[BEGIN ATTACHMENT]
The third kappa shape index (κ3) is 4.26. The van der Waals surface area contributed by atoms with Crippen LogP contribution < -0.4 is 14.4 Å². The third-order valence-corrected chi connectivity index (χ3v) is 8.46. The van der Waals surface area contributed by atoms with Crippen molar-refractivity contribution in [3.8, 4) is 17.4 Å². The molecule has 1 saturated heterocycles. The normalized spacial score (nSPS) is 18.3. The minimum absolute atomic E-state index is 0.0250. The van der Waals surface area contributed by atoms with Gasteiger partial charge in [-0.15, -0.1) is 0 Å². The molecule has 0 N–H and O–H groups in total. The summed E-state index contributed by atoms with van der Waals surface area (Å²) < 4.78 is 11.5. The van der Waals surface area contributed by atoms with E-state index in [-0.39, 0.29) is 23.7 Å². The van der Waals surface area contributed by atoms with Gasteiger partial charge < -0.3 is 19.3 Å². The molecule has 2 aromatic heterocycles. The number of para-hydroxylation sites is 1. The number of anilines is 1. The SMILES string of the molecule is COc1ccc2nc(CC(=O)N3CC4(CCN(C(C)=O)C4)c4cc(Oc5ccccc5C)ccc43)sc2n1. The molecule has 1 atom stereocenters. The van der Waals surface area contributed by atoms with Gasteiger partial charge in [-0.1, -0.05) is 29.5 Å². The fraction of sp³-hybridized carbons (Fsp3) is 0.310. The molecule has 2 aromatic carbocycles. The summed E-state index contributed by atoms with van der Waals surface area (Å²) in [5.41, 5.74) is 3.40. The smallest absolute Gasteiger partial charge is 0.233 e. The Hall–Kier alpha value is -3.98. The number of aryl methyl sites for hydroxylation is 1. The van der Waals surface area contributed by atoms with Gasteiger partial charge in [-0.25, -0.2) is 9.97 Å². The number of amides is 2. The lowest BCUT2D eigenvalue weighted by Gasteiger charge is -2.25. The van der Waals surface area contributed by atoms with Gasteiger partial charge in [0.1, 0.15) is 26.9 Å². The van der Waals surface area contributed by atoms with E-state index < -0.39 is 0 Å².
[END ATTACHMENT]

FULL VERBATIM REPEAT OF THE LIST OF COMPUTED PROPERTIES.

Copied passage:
The third kappa shape index (κ3) is 4.26. The van der Waals surface area contributed by atoms with Crippen LogP contribution < -0.4 is 14.4 Å². The third-order valence-corrected chi connectivity index (χ3v) is 8.46. The van der Waals surface area contributed by atoms with Crippen molar-refractivity contribution in [3.8, 4) is 17.4 Å². The molecule has 1 saturated heterocycles. The normalized spacial score (nSPS) is 18.3. The minimum absolute atomic E-state index is 0.0250. The van der Waals surface area contributed by atoms with Gasteiger partial charge in [-0.15, -0.1) is 0 Å². The molecule has 0 N–H and O–H groups in total. The summed E-state index contributed by atoms with van der Waals surface area (Å²) < 4.78 is 11.5. The van der Waals surface area contributed by atoms with E-state index in [-0.39, 0.29) is 23.7 Å². The van der Waals surface area contributed by atoms with Gasteiger partial charge < -0.3 is 19.3 Å². The molecule has 2 aromatic heterocycles. The number of para-hydroxylation sites is 1. The number of anilines is 1. The SMILES string of the molecule is COc1ccc2nc(CC(=O)N3CC4(CCN(C(C)=O)C4)c4cc(Oc5ccccc5C)ccc43)sc2n1. The molecule has 1 atom stereocenters. The van der Waals surface area contributed by atoms with Gasteiger partial charge in [-0.1, -0.05) is 29.5 Å². The fraction of sp³-hybridized carbons (Fsp3) is 0.310. The molecule has 2 aromatic carbocycles. The summed E-state index contributed by atoms with van der Waals surface area (Å²) in [5.41, 5.74) is 3.40. The smallest absolute Gasteiger partial charge is 0.233 e. The Hall–Kier alpha value is -3.98. The number of aryl methyl sites for hydroxylation is 1. The van der Waals surface area contributed by atoms with Gasteiger partial charge in [-0.25, -0.2) is 9.97 Å². The number of amides is 2. The lowest BCUT2D eigenvalue weighted by Gasteiger charge is -2.25. The van der Waals surface area contributed by atoms with Gasteiger partial charge in [0.1, 0.15) is 26.9 Å². The van der Waals surface area contributed by atoms with E-state index < -0.39 is 0 Å².